NASA's Mars Rover Records Its First Audio Clip On Mars And It's Kind Of Freaky
The first analysis of audio recordings from Mars reveal two different speeds of sound that scientists say would have a bizarre delayed effect on hearing. The Mars Perseverance rover landed on the red planet a little over a year ago, and has recorded five hours of sound picked up by Perseverance's two microphones since then.
Mars is typically an eerily quiet planet, with an occasional gust of wind, according to recordings from Perseverance since its landing. Scientists published a study last Friday in the Nature journal, giving their first analysis of five hours of sound recorded on the red planet. The findings confirmed the speed of sound on Mars, which turns out to be very different than here on Earth.
Sound travels at about 1,125 feet (343 meters) per second in Earth's atmosphere. However, on Mars sound seems to move slower at 787 feet (240 meters) per second. This was expected, because Mars' atmosphere is 95% carbon dioxide, compared to on Earth where it is 0.04%. That makes the atmosphere of Mars about 100 times thinner, while making decibels weaker, according to the study.
During the last year, the international team has listened to flights by the Ingenuity helicopter. As the helicopter flew around, it would pause to zap rocks with a laser in order to study the rocks chemical composition. The laser would make a "clack clack" sound each time it zapped a rock.
"We had a very localized sound source, between two and five meters (six to 16 meters) from its target, and we knew exactly when it was going to fire," stated Sylvestre Maurice, the study's main author and Co-director of the SuperCam which houses the main microphone located on the rover's mast.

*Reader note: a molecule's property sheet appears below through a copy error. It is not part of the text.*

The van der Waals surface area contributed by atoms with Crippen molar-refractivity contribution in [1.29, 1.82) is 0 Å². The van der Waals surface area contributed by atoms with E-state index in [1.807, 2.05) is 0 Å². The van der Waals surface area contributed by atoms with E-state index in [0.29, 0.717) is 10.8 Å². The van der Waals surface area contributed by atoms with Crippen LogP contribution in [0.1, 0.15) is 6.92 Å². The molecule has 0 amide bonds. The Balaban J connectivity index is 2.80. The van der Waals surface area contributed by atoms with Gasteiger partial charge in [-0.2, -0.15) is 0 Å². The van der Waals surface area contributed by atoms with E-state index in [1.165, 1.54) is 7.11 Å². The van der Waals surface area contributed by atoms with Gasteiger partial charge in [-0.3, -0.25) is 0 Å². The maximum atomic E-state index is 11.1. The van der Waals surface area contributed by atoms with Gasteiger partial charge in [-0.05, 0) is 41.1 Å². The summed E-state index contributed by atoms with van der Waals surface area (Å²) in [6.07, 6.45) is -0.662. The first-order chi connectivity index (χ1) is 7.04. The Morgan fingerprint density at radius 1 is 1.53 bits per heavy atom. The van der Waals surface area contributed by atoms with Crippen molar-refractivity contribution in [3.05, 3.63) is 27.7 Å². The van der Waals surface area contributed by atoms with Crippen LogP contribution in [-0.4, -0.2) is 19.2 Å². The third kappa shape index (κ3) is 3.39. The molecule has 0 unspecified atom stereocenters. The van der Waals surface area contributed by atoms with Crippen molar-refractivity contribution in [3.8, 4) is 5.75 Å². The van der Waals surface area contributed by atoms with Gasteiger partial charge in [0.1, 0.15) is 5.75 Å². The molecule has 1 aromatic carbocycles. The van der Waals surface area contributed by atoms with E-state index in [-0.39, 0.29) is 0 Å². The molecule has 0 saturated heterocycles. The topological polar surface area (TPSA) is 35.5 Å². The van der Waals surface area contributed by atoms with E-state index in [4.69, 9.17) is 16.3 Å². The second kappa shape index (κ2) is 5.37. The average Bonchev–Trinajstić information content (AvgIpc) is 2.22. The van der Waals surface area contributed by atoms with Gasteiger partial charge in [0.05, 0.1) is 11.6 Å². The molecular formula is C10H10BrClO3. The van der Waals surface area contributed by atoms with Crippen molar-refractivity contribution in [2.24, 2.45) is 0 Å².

Even though scientists were expecting a difference in how fast sound traveled on Mars, they were surprised when the sound emitted from the laser traveled at a speed of 240 meters a second, 10 meters per second faster than they anticipated. It even made them second guess their calculations at first.
"I panicked a little," Maurice said. "I told myself that one of the two measurements was wrong because on Earth you only have one speed of sound."
But the calculations were correct, and scientists discovered that there are actually two speeds of sound on Mars, one for high-pitched sounds, and another for lower frequencies like the sound of the helicopter's spinning rotor blades. This implies that our human ears would hear high-pitched sounds a bit earlier on the red planet.
"On Earth, the sounds from an orchestra reach you at the same speed, whether they are low or high. But imagine on Mars, if you are a little far from the stage, there will be a big delay," Maurice explained.
Oddly, if two people were to try and have a conversation only five meters apart on the surface of Mars, it would prove difficult due to all these factors, according to French CNRS research institute.
The microphones on the rover has picked up various other sounds, such as the sounds of the rover's metal wheels interacting on the rocks. And being the Mars rover still has more time during its core mission to pick up new sounds, we may yet hear more noises from Mars to give greater insight about the red planet before NASA's projected date of 2040 of placing boots on its surface.